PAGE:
- Two high-ranking Trump administration officials have recently compared Trump’s trade war with China to a weight-loss program.
- “I liken it a little bit to going on a diet,” Commerce Secretary Wilbur Ross said July 31.
- Agriculture Secretary Sonny Perdue said Trump’s tariffs were “a little bit like weight loss.”
- The officials said the short-term economic pain from the tariffs will yield gains in the future.
- It’s unclear whether that is the case.
Members of President Donald Trump’s administration have been trying for months to explain the benefit of the president’s trade war, and now officials appear to have developed an odd new comparison to help get the public on board with the tariffs.
Both Commerce Secretary Wilbur Ross and Agriculture Secretary Sonny Perdue have compared Trump’s tariffs to a weight loss regimen over the past handful of weeks. Both officials promised that the economic pain of the trade fights will pay off in the end.
“I liken it a little bit to going on a diet,” Ross said July 31 at a US Chamber of Commerce event. “It’s no fun in the beginning, maybe a little bit painful, but at the end of the day you’re kind of happy with the end result.”
Perdue used a similar line to Ross during an interview with Fox News on Wednesday, saying the tariffs were “a little bit like weight loss – it’s kind of painful to start with, but you’re healthier in the end.”
The simile appears to suggest that the short-term economic losses from the tariffs will be made up for once, as Trump called them on Wednesday, “great new Trade Deals” are reached.
Since March, Trump has imposed tariffs on steel and aluminium imports to the US as well as on $US34 billion worth of Chinese imports. Tariffs on another $US16 billion of Chinese goods are scheduled to go into effect on August 23, and Trump threatened to impose restrictions on all $US550 billion worth of Chinese imports if necessary.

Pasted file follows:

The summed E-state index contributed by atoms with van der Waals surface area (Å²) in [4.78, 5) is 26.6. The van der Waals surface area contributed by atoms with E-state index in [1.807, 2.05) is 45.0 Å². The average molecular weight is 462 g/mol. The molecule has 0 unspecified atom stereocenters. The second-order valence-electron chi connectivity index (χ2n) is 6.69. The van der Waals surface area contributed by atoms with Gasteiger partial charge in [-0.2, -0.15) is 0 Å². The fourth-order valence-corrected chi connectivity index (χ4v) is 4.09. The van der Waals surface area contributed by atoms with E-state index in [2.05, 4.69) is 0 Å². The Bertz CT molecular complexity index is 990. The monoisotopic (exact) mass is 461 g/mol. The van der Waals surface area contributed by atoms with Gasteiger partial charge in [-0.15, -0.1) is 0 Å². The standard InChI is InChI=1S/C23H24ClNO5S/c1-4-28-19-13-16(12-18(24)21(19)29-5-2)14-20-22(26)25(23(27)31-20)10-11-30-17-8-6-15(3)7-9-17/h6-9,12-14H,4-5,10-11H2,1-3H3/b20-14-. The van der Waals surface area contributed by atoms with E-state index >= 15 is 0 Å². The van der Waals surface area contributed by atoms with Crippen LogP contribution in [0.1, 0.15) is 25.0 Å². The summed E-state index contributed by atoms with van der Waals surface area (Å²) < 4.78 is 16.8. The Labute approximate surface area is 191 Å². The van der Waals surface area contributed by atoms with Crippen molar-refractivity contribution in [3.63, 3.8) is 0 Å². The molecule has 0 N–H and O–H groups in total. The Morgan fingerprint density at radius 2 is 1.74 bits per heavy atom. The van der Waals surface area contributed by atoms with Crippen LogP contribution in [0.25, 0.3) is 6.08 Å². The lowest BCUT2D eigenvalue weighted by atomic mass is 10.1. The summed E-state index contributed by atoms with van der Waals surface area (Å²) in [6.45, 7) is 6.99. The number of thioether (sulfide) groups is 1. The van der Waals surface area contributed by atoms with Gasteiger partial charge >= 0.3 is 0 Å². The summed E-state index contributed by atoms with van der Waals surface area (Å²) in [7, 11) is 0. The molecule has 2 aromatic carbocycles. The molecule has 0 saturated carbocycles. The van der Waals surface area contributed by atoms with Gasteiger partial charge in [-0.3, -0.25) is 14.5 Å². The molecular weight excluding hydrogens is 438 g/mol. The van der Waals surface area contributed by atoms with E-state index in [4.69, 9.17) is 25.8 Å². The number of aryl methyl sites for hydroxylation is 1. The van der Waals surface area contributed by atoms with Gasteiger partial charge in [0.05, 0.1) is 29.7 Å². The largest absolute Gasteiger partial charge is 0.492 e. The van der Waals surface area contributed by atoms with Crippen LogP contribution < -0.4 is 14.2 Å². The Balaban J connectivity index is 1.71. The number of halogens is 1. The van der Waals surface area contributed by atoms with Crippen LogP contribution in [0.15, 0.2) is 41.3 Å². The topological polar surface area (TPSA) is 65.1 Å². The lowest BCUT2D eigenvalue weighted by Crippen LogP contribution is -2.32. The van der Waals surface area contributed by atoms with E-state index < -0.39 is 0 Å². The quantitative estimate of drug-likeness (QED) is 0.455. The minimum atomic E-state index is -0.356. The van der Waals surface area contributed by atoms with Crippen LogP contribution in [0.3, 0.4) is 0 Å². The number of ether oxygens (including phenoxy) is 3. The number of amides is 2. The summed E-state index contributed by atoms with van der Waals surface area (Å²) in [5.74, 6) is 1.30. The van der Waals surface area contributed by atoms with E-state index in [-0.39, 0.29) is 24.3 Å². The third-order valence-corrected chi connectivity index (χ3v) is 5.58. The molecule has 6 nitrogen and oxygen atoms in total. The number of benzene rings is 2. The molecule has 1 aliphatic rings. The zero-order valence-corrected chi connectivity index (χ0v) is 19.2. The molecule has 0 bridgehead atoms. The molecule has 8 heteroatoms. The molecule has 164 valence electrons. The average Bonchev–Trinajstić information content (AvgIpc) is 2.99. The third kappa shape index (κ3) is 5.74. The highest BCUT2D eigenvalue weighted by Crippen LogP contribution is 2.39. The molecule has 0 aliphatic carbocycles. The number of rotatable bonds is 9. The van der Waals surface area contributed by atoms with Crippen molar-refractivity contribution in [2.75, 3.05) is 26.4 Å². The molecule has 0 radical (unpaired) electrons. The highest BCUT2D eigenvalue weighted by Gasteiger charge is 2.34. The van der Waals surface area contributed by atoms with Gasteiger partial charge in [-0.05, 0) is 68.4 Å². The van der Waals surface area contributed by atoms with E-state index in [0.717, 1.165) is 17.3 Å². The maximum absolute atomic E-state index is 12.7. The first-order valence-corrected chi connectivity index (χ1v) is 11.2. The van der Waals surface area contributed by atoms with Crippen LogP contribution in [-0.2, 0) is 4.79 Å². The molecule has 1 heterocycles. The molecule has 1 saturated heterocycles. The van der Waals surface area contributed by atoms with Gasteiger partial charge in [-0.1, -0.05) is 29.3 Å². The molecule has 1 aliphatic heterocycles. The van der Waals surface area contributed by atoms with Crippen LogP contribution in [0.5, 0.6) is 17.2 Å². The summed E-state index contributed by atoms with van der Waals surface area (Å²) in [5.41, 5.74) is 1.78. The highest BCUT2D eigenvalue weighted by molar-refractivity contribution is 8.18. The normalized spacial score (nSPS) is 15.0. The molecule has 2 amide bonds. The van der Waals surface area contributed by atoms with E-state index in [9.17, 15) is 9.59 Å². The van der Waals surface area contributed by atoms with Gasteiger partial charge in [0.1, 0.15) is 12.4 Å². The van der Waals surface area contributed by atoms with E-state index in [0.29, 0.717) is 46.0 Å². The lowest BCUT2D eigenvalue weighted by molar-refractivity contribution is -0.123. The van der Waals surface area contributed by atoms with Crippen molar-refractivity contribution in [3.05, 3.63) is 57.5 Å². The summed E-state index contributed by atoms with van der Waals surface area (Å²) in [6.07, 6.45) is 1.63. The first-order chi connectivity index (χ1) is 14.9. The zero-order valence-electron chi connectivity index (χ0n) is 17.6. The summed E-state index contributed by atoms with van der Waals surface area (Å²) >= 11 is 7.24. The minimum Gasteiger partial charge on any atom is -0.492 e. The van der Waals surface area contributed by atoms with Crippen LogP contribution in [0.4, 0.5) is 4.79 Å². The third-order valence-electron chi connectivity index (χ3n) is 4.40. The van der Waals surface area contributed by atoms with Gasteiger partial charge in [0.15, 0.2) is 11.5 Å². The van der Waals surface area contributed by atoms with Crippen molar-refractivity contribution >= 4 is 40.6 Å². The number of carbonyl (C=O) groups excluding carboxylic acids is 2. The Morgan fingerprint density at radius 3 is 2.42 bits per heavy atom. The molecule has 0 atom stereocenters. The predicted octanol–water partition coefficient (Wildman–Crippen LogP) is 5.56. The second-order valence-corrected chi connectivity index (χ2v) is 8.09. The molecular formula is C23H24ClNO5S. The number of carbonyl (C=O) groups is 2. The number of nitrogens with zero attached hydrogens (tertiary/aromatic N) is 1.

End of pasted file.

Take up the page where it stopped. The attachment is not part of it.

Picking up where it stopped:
As it stands now, the “pain” appears to be hitting US manufacturers and many farmers. On the manufacturer side, increasing costs for parts have forced companies to delay investments, lay off workers, and move operations away from the US. On the farmers’ side, prices of crops like soybeans and corn have nosedived, cutting into already precarious revenues.
But unlike a diet, those companies dealing with the “pain” have no control over the length of the trade fights, and the lack of a clear endpoint or goal also separates the reality from the Trump administration’s comparison.
Additionally, Chinese officials warned that US farmers may never regain their previous market share as China builds supply relationships with other counties.
Economists predict that as time wears on these problems will continue to get worse as costs for businesses and consumers continue to rise. Eventually, the tariffs could begin to cause a dent in GDP growth.
Trump officials suggested that the short-term pain of the tariffs will make the US “healthier in the end” due to a beneficial trade deal between China and the US. But so far negotiations have so far yielded no real progress and its unclear when such a deal will get done.
The negotiations have reportedly been a mess, with Chinese officials having no idea which members of the administration actually speak for Trump. Trump’s lack of a clear goal for the deal has also been a complicating factor.
Despite these problems, another round of talks between US and Chinese officials is set to take place August 21 and 22.
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